By Carrie Johnson
Washington Post Staff Writer
Wednesday, September 23, 2009 3:15 PM
The Obama administration on Wednesday announced a new policy making it much more difficult for the government to claim that it is protecting state secrets when it hides details of sensitive national security strategies such as rendition and warrantless eavesdropping.
The new policy requires agencies, including the intelligence community and the military, to convince the attorney general and a team of Justice Department lawyers that the release of sensitive information would present significant harm to "national defense or foreign relations." In the past, the claim that state secrets were at risk could be invoked with the approval of one official and by meeting a lower standard of proof that disclosure would be harmful.
That claim was asserted dozens of times during the Bush administration, legal scholars said.
The shift could have a broad effect on many lawsuits, including those filed by alleged victims of torture and electronic surveillance. Authorities have frequently argued that judges should dismiss those cases at the outset to avoid the release of information that could compromise national security.
The heightened standard -- described in a memorandum issued by Attorney General Eric H. Holder Jr. -- is designed in part to restore the confidence of Congress, civil liberties advocates and judges, who have criticized both the Bush White House and the Obama administration for excessive secrecy. The new policy will take effect Oct. 1 and has been endorsed by federal intelligence agencies.
"This policy is an important step toward rebuilding the public's trust in the government's use of this privilege while recognizing the imperative need to protect national security," Holder said in a statement. "It sets out clear procedures that will provide greater accountability and ensure the state secrets privilege is invoked only when necessary and in the narrowest way possible."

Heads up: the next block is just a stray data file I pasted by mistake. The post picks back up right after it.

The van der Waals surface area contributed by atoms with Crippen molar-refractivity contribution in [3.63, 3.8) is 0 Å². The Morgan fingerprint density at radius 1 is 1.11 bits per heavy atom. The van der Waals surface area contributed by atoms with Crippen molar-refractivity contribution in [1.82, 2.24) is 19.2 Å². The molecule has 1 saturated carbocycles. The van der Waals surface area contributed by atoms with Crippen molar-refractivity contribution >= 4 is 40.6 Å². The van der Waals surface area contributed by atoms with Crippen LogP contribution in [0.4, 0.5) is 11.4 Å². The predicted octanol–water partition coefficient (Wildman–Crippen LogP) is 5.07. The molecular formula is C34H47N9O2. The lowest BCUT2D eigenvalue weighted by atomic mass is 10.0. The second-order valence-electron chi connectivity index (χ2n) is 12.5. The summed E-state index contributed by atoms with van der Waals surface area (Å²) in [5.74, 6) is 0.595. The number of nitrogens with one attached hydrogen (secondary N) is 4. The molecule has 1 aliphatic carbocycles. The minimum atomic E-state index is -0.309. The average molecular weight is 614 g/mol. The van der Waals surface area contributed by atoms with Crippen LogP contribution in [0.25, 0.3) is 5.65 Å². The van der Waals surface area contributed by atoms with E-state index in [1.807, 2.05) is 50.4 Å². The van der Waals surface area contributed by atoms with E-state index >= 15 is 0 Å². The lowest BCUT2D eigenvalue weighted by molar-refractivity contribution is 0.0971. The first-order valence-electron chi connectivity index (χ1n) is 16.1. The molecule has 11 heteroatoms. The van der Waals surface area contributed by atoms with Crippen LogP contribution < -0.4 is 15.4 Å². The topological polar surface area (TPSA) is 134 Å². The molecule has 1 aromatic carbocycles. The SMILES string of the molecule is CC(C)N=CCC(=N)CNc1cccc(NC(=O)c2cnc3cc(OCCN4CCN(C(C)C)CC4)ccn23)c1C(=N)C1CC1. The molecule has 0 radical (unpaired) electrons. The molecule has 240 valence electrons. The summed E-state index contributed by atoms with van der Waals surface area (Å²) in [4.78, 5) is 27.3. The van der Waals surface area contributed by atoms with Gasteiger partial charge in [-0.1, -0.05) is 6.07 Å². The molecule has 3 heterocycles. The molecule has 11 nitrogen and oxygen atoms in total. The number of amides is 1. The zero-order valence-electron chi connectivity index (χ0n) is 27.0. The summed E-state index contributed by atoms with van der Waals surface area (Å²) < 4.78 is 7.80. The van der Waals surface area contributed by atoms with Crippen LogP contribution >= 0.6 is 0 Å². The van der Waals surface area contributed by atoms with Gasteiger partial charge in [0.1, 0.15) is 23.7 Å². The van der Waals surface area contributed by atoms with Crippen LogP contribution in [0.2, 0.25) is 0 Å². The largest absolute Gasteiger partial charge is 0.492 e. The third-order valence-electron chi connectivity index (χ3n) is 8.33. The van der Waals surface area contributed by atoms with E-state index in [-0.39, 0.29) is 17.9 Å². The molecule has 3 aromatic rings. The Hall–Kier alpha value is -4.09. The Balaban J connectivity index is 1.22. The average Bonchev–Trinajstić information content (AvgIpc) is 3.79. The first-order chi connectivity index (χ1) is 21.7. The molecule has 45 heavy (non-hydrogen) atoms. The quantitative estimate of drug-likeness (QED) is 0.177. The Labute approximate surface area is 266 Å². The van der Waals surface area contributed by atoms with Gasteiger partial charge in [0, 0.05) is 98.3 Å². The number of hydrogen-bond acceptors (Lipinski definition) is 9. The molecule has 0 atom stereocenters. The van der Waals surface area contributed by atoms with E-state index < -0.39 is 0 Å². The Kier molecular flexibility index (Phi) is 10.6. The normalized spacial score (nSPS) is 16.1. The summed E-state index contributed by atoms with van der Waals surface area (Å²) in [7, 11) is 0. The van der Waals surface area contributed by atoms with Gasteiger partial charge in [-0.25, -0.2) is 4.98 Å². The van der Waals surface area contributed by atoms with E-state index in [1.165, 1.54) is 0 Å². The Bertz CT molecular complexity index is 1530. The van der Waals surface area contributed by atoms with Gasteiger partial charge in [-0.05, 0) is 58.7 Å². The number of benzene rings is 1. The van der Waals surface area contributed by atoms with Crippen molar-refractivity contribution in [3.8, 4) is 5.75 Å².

The policy, however, is unlikely to change the administration's approach in two high-profile cases, including one in San Francisco filed by an Islamic charity whose lawyers claim they were subjected to illegal government wiretapping. That dispute, involving the al-Haramain Islamic Foundation, provoked an outcry from the American Civil Liberties Union and other public policy groups this year after the Obama Justice Department followed the Bush strategy and asserted "state secrets" arguments to try to stop the case.
In a separate lawsuit filed by five men who say they were transported overseas to CIA "black site" prisons, where they underwent brutal interrogation, the U.S. Court of Appeals for the 9th Circuit this year criticized the Justice Department for making a sweeping argument to scuttle the case and keep even judges from reviewing materials.
To side with the government, the court ruling said, would mean that judges "should effectively cordon off all secret government actions from judicial scrutiny, immunizing the CIA and its partners from the demands and limits of the law."
In a news conference the day after the court's ruling, Obama told reporters that he thought the privilege was "overbroad" and could be curtailed.